Published on Mon, 03/14/2016 - 5:31pm

A Powerful Tool to Increase Profitability

Cattle producers are always searching for answers to the question, “How do I improve my bottom line?” It’s a difficult question to answer, especially if, as a producer, you are making the decisions all on your own. The good news is there are organizations out there now that can offer cutting-edge tools to provide commercial producers with a wide range of data that focuses directly on the needs of the producer.

International Genetic Solutions (IGS) is an unprecedented collaboration between progressive breed associations to enhance beef industry profitability. IGS is an outgrowth of listening to the commercial industry that began in 2010 when the American Simmental Association and the Red Angus Association of America came together to better support the profit goals of beef producers. Today, IGS is a collaboration of 12 progressive breed associations that have put self-interest aside to focus on the needs of the commercial cattle producer.

These breed associations include: Red Angus, American Chianina, American Shorthorn, American Maine-Anjou, American Simmental, American Gelbvieh, Canadian Angus, Canadian Gelbvieh, Canadian Limousin, Canadian Simmental, Canadian Shorthorn and the North American Limousin Foundation. Will Townsend, Montana cattleman and Director of Commercial and Industry Operations with the American Simmental Association, is truly excited about what IGS is already doing for the cattle industry. “The goal is to promote good genetics and good breeding practices throughout the cattle industry,” says Townsend. “With over 16,000,000 total animals and 340,000+ new animals added annually, IGS has the largest multibreed genetic evaluation system in the world and it gives commercial producers the tools to help them achieve the greatest profitability possible.”

The goal of IGS is to provide genetics and genetic selection tools that maximize profit. This industry-leading partnership has made IGS the largest and most powerful genetic evaluation in the world. Its multi-breed capability is tailor-made for cattle producers who are serious about profit. The IGS and its collaborators have used science to develop the world’s most useful EPDs and profit-driven selection tools. This cooperation has allowed for unmatched research and industry-focused science. This large database and science-based research provides the best opportunity for commercial cattlemen to maximize profit through genetics.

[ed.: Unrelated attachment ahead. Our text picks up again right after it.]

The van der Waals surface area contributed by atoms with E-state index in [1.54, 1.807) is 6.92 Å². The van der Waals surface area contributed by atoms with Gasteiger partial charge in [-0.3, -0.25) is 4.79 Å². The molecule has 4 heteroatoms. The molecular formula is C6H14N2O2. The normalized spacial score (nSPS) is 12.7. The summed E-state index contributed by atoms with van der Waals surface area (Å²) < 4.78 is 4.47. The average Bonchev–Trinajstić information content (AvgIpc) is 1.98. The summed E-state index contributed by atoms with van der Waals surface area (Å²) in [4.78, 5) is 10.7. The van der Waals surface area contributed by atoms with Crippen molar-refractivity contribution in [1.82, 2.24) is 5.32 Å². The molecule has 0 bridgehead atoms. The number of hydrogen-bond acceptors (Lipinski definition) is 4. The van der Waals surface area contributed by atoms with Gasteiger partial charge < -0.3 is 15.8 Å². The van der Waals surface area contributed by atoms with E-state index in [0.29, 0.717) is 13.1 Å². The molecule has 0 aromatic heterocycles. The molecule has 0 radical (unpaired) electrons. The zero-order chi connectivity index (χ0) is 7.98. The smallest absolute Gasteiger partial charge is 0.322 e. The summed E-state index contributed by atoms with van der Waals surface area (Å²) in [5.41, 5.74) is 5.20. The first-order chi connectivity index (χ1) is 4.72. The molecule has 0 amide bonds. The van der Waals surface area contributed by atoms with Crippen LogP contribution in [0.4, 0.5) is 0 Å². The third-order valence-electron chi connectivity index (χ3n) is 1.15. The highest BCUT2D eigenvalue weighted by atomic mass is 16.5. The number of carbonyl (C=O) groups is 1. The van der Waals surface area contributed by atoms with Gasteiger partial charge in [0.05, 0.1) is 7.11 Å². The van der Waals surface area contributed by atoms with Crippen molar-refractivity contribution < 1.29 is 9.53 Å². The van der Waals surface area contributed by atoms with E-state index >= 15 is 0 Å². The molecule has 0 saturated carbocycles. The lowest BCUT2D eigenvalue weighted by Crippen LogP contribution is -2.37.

Genetic Evaluation for Commercial Producers

For many producers, selecting replacement heifers or making culling decisions has always been limited to being able to evaluate females phenotypically or by a simple gate cut. Obviously, there wasn’t much science involved. Today’s use of EPDs and economic indeces help producers collect extensive data that can help them make a sounder decision. A professional genetic valuation through IGS allows for the most accurate selection decision and also provides on-line databasing and herd management software services.

Townsend says, “With our herd, we chose crossing ½ Simmental with ½ Angus. The first generation cross obviously offers the greatest change. Crossbreeding allows us to maximize the efficiency and effectiveness of the breeds. We find that by crossbreeding, we can achieve a hybrid vigor that we couldn’t achieve with a purebred animal. With all of the data, producers can choose what characteristics they want from their breeding program: high fertility, good weaning rate, high survivability, calving well, increased marbling, yield grade and weaning weight consistency. . .it comes down to what they want.”

What Ranchers Say

J. DAVIS CATTLE (NORTHEAST SOUTH CAROLINA) Joe and Mandy Davis both grew up on farms, and even though Joe earned a Chemical Engineering degree from Clemson and worked for Duke Energy for 30 years, they continued to spend as much time as allowed working cattle on the family farms. Then in 2001, when Joe retired and both of their parents retired from the beef cattle business, Joe and Mandy decided to become fulltime beef cattle farmers.

Joe says, “Currently, we graze about 470 acres total in six different locations within a two mile radius here in northeast South Carolina. We began with 15 cows back in 2001, and this past fall we AI bred 134 cows and 50 heifers.” Davis operates cow-calf, stocker and replacement heifer development. “We retain ownership of the calves to harvest and rely on our feedlot partner to properly feed and market the calves.” What has made a difference in the quality of the cattle Davis raises is the use of a three-breed rotation to capture as much heterosis or hybrid vigor as possible.